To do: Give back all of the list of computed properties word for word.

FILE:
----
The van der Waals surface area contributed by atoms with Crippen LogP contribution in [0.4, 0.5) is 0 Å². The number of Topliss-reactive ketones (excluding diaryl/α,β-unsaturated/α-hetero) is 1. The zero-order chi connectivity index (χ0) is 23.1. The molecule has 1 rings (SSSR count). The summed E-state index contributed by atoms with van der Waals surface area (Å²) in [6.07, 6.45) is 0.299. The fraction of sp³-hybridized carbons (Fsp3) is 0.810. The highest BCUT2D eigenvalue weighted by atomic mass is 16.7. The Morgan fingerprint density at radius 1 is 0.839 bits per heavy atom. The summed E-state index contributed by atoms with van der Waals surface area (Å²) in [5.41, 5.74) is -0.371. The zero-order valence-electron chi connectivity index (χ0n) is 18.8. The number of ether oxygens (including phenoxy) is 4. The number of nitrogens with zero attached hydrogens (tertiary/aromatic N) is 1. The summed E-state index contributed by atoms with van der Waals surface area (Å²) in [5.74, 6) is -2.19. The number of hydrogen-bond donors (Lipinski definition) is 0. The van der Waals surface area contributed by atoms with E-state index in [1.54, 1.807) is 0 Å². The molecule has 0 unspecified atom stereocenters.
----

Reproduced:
The van der Waals surface area contributed by atoms with Crippen LogP contribution in [0.4, 0.5) is 0 Å². The number of Topliss-reactive ketones (excluding diaryl/α,β-unsaturated/α-hetero) is 1. The zero-order chi connectivity index (χ0) is 23.1. The molecule has 1 rings (SSSR count). The summed E-state index contributed by atoms with van der Waals surface area (Å²) in [6.07, 6.45) is 0.299. The fraction of sp³-hybridized carbons (Fsp3) is 0.810. The highest BCUT2D eigenvalue weighted by atomic mass is 16.7. The Morgan fingerprint density at radius 1 is 0.839 bits per heavy atom. The summed E-state index contributed by atoms with van der Waals surface area (Å²) in [5.41, 5.74) is -0.371. The zero-order valence-electron chi connectivity index (χ0n) is 18.8. The number of ether oxygens (including phenoxy) is 4. The number of nitrogens with zero attached hydrogens (tertiary/aromatic N) is 1. The summed E-state index contributed by atoms with van der Waals surface area (Å²) in [5.74, 6) is -2.19. The number of hydrogen-bond donors (Lipinski definition) is 0. The van der Waals surface area contributed by atoms with E-state index in [1.54, 1.807) is 0 Å². The molecule has 0 unspecified atom stereocenters.